This last point requires an interface all unto itself, otherwise you'll get the iPhone screen with page after page of icons- which would look messy, and confusing. So without using the smörgåsbord option, yet still be able to get to everything, you would need a Hub screen. From here, in order to contain the omni-gadget's entire spectrum of functionality into one branching tree we would start with five pools of basic motivation:
- Camera (Take/Shoot/Record/Collect) Access to the cameras and mics on the device.
- Info (Search/Find) Access to the internet, calculator, unit-converter,etc, but with cross-over with other pools of functionality (like Contact Lists, etc).
- Work (Sort/Organise/Create) Access to Hubbub- a file sorting and clean-up screen, iProject (more on this later), Office Apps including Photoshop, Data-backup, etc.
- Play (Entertain) Access to a Windows Media Center-style screen accessing all media, including games, podcasts, radio, tv, and iProject files.
- Contact (Share/Communicate) Access to the phone/vid-phone, Contact List, etc.
Items like the Diary, Time, and technical asides (like battery life and signal strength) are always easily accessible from almost every screen.
Two more ideas...
iProject - This is essentially a Flash-movie maker. With access to more information these days, and the ability to share and spread that information, I believe a public and global self-education system will emerge and this will take the form of micro-docos (small documentaries). These small edu-packs will be between 1 to 15 minutes long and use simple animations, graphs, videos, music and speech, etc, and be packaged as either youtube videos or sent as iProject files. These small education packs have so far been highly effective ways to expose ideas and inspire others. I personally recommend the video podcasts of TEDtalks. iProject would enable people to articulate and spread their ideas as efficiently and effectively as possible from their single do-all devices.
Handshake*- Instead of having a separate profile for Blogger, Facebook, Gmail, Xbox live, Sony Home, etc, why not have an Omni-profile. One profile that collects all your profiles together. You could then share your profile with others just as you would when swapping business cards (except this business card would also have your date of birth, a photo, plus a few other stats). When you meet someone new, who also has an omni-gadget (or a device with an Omni-UI) you could ask if they would like to 'handshake'. You would hit the shake icon, which would send out your signal, and they would do the same. You would then verify that you want to shake with this person. You now have added their photo and contact details directly into your Contact List, along with an annual birthday reminder added into your diary.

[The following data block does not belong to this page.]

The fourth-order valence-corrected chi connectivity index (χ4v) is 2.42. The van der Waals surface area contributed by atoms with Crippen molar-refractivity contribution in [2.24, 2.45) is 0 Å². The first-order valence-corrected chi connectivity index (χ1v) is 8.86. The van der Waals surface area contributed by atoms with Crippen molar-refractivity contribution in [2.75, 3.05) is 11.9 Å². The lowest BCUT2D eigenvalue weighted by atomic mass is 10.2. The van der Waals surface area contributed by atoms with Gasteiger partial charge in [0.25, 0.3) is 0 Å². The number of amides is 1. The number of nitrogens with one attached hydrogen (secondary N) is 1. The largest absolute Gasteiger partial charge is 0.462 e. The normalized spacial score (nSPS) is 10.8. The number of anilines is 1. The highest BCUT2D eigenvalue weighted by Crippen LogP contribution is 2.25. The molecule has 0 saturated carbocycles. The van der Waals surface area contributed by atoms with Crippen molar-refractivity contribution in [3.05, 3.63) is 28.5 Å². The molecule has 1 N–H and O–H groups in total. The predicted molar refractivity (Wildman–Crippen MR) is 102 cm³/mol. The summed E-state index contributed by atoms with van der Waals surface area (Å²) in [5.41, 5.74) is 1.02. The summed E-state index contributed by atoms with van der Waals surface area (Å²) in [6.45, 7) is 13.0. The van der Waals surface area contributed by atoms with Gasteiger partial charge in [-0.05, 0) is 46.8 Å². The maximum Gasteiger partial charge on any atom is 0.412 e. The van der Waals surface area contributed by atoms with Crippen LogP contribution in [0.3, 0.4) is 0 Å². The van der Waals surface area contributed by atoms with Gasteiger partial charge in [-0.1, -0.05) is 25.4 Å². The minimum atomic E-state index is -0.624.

Originally I started thinking about an omni-gadget when I was sitting with a friend in a cafe in India. An old man came and asked if my friend had the latest Lonely Planet, which she did. As they pored over this heavily-bookmarked 2-inch thick tome, I started thinking about how that thick wad of tourist information could be easily condensed to a digital file and read on an e-reader of some description. Then... I thought about all Lonely Planets collected into one digital volume. Then... I thought about integrating that information database to a wikipedia database, then integrating that into google earth, and what kind of a device I'd use to look at that information on. Then I thought:
What would the Hitchhikers Guide to the Galaxy look like if we were to attempt to make it today?
This thought propelled me on to the idea of a single and indispensable device that would do everything you would need it to, or want it to, if you were to travel the world. From the middle of the ocean, to the densest city, to the harshest desert, to the highest mountain. No matter what country, culture or language. A currency converter, a language converter, a dictionary, and knowledge database with or without an internet connection. From then on I've been engrossed with the idea and have yet to let it go.
I hope, at some point in the future, to make a working 3-d model of the omni-gadget incorporating everything I've talked about here and more. I'm particularly interested in exploring the ideas for the omni-UI.
Please feel free to share with me your ideas in the comments section.
*This indicates an idea I haven't patented, nor ever will. Feel like using it? Go right ahead. And if, by chance, you have an opening for someone in product development, then by all means look me up. :)